The U.N. Convention on the Elimination of All Forms of Discrimination Against Women (CEDAW) is set to hear oral arguments in a case that could affect the future of recreational cannabis cultivation in Hawaii.
Court of Appeals for the Ninth Circuit, which hears appeals from California, Nevada, New Mexico, Oregon and Washington, has agreed to hear the case.
A panel of three judges has scheduled oral arguments for Jan. 28.
The case, U. S. v.
Kwan, was filed by a California dispensary owner who is a tenant of a property owned by Kwan Gardens apartments, a facility located in Hawaii’s largest city.
The tenant, Robert Kwan III, argued that the building does not fall within the definition of an apartment complex under CEDAW because it is a single-family residence.
He also claimed that the apartment’s use as a cultivation facility for recreational cannabis is in violation of CEDaws protections against discrimination.
Kavanews attorneys, Scott Smith and Mark Hirschberg, countered that CEDaw protects people who live in single-use buildings from discrimination based on race, religion, sex, disability, national origin, age, familial status and familial relationship.
But Smith and Hirschberger argued that CODAW does not protect people who rent out single-unit apartments.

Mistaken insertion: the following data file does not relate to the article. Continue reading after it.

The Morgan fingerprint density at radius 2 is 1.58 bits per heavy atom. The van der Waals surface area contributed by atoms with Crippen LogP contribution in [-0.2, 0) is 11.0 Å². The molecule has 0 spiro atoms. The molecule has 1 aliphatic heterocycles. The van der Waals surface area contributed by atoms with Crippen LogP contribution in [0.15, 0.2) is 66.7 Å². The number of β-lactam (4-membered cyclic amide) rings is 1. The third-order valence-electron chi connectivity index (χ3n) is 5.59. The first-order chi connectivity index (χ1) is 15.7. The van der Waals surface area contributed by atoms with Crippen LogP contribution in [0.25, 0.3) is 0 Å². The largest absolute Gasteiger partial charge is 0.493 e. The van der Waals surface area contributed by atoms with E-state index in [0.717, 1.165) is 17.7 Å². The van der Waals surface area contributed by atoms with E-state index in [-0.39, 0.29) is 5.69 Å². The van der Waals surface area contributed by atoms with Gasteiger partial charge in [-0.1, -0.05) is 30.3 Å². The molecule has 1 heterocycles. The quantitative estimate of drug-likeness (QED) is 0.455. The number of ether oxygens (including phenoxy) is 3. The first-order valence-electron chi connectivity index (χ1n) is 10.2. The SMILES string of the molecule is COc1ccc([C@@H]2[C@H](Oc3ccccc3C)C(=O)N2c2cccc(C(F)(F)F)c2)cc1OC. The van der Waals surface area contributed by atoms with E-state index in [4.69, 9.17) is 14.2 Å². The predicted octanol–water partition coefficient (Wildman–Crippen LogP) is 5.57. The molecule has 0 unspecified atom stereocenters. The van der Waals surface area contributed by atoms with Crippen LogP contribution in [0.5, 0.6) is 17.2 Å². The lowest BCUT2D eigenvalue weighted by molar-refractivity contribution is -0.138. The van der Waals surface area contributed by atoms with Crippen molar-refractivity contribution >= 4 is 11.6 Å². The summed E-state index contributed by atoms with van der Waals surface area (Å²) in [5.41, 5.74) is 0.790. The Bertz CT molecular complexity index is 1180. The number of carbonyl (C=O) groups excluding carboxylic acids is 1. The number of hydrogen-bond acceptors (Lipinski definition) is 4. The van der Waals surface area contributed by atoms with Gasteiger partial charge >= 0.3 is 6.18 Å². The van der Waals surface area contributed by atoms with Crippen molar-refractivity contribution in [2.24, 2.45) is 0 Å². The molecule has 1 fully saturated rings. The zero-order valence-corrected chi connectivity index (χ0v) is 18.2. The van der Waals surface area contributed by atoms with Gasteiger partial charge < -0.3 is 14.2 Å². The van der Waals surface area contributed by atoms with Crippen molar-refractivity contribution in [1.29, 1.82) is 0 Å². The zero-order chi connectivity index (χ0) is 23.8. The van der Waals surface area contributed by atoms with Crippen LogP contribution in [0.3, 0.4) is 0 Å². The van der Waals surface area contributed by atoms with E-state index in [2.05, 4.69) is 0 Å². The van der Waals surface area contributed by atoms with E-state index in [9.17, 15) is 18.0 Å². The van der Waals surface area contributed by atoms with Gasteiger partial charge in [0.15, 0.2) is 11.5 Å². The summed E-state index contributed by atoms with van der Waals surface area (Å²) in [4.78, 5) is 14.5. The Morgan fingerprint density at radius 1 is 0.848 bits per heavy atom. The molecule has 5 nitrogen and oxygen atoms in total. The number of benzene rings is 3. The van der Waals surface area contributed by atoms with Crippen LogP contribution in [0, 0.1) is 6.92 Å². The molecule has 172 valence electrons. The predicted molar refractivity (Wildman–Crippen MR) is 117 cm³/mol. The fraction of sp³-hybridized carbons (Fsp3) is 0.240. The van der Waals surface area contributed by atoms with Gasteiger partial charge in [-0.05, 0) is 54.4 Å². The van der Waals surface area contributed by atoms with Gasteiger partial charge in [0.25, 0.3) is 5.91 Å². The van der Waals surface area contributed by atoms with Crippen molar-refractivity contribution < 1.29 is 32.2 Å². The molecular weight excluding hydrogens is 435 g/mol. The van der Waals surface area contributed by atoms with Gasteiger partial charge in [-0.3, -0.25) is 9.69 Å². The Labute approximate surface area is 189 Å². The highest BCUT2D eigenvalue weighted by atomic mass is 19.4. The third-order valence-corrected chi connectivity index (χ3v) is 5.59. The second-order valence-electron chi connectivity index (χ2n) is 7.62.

The court has yet to decide whether to hear that argument.
Smith and his colleagues filed a brief arguing that CABHs protections against gender-based discrimination and racial discrimination extend to all people regardless of their occupation or income status.
“In addition, because Kwan’s apartment complex does not qualify as a single family residence under CABHA, Kwan and his landlords have not violated any federal or state anti-discrimination laws,” the brief said.
The case was filed in June and will be heard by three judges, who are expected to rule in the fall. “
The landlord’s discrimination against Kwan is an unconscionable and unlawful act of discrimination that, if sustained, would subject Kwan to unlawful harassment, harassment by Kavan, and unlawful eviction.”
The case was filed in June and will be heard by three judges, who are expected to rule in the fall.
“If we get a full hearing, we will be prepared to rule on the merits of the case, and if we do not, we’ll make a final decision on whether to revisit the issue,” Smith said.